As formalism and Anthropology often told us, much of the Bible is concerned with following ancient ritual forms. In order to assure us that Jesus was properly installed, as a conventional and possibly exceptionally high authority. Though exactly which authority, and when, was left somewhat variable. The Bible seeking to avoid committing or cornering itself, in still undetermined positions, as to the final status of Jesus.

  4. The figure of Jesus from the book of gospels is based on Philo’s theory “word made flesh ” ( Philo “On Confusion of Tongues”; 146) and ” … the image of God is Word …” (Philo ” The Special Laws I “; 81) . This wasn’t ever controversial for Jews – they invented it , as well as they had acknowledged Jesus the Nazarine being a rabbinic teacher in Talmud ; Abodah Zarah , 17a .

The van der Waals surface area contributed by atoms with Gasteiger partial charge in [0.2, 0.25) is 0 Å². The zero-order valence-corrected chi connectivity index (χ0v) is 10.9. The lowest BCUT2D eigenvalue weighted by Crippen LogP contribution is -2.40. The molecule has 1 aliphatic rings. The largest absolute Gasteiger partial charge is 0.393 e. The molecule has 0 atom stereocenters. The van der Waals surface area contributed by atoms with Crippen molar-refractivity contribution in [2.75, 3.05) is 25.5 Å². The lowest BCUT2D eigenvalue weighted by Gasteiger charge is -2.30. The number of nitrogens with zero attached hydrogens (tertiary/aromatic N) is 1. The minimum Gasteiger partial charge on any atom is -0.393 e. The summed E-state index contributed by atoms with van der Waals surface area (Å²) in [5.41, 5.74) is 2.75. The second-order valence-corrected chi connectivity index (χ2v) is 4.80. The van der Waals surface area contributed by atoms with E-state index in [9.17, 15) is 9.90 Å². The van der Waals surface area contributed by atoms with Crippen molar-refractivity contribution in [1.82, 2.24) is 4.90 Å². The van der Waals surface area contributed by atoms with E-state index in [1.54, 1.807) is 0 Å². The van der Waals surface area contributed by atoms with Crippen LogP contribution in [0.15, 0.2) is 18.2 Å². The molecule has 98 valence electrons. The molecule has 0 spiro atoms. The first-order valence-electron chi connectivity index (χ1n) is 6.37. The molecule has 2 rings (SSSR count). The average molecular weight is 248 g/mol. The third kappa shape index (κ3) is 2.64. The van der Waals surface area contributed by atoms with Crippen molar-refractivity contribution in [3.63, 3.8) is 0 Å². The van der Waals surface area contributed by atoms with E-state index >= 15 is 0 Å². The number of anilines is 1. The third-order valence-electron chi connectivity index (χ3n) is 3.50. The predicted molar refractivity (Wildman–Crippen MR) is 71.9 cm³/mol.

1. Undoubtedly. But specifically the anointing and so forth were also consistent with many ANE or Ancient Near East initiation or monarch installation rituals. Probably Von Rad or Tom Thompson mention this somewhere.

  5. Exodus 30:1-5 commands the use of gold as an overlay for the incense altar. Exodus 30:23-25 is the recipe for using myrrh to make holy anointing oil. Exodus 30:34-38 is the recipe for using frankincense to make the holy incense.

    However, I think Matthew was looking at Antiquities of the Jews 3, which describes the priestly practices. Gold is mentioned repeatedly in sections 6 and 7. The use of frankincense is described in section 6 while the use of myrrh is described in section 8. Josephus mentions them in the same order that Matthew lists them.

    Matthew seems to have used Antiquities of the Jews 2 chapter 9, sections 2, 3, and 4 for the slaughter of the innocents, the pregnant wife, and the dreams (the dream by the father is not in Exodus). He seems to have used Antiquities of the Jews 17.2.4 for examples of Herod being provoked to murder by prophecies and of wise men with foreknowledge.